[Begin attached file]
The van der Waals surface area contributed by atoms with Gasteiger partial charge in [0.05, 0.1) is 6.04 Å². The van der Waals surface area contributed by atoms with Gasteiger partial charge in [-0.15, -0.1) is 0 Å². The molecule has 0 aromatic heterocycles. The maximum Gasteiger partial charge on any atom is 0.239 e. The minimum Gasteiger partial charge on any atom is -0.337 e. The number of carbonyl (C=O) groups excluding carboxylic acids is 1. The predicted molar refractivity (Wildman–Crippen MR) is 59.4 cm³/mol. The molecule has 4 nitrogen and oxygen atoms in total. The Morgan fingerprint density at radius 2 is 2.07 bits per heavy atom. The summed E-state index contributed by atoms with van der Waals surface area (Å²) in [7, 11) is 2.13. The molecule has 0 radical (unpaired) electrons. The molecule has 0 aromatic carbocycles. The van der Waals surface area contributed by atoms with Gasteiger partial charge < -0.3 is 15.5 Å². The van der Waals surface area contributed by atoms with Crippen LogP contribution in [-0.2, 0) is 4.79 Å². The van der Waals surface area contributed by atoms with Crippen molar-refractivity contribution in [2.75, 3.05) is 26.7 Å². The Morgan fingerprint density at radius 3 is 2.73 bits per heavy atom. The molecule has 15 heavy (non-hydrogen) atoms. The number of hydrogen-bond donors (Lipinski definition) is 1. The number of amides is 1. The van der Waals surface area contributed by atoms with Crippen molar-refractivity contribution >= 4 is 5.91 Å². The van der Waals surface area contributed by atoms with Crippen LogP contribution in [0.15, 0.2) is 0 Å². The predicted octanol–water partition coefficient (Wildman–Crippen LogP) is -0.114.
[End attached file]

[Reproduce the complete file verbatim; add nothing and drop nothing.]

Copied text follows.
The van der Waals surface area contributed by atoms with Gasteiger partial charge in [0.05, 0.1) is 6.04 Å². The van der Waals surface area contributed by atoms with Gasteiger partial charge in [-0.15, -0.1) is 0 Å². The molecule has 0 aromatic heterocycles. The maximum Gasteiger partial charge on any atom is 0.239 e. The minimum Gasteiger partial charge on any atom is -0.337 e. The number of carbonyl (C=O) groups excluding carboxylic acids is 1. The predicted molar refractivity (Wildman–Crippen MR) is 59.4 cm³/mol. The molecule has 4 nitrogen and oxygen atoms in total. The Morgan fingerprint density at radius 2 is 2.07 bits per heavy atom. The summed E-state index contributed by atoms with van der Waals surface area (Å²) in [7, 11) is 2.13. The molecule has 0 radical (unpaired) electrons. The molecule has 0 aromatic carbocycles. The van der Waals surface area contributed by atoms with Gasteiger partial charge < -0.3 is 15.5 Å². The van der Waals surface area contributed by atoms with Crippen LogP contribution in [-0.2, 0) is 4.79 Å². The van der Waals surface area contributed by atoms with Crippen molar-refractivity contribution in [2.75, 3.05) is 26.7 Å². The Morgan fingerprint density at radius 3 is 2.73 bits per heavy atom. The molecule has 15 heavy (non-hydrogen) atoms. The number of hydrogen-bond donors (Lipinski definition) is 1. The number of amides is 1. The van der Waals surface area contributed by atoms with Crippen molar-refractivity contribution >= 4 is 5.91 Å². The van der Waals surface area contributed by atoms with Crippen LogP contribution in [0.15, 0.2) is 0 Å². The predicted octanol–water partition coefficient (Wildman–Crippen LogP) is -0.114.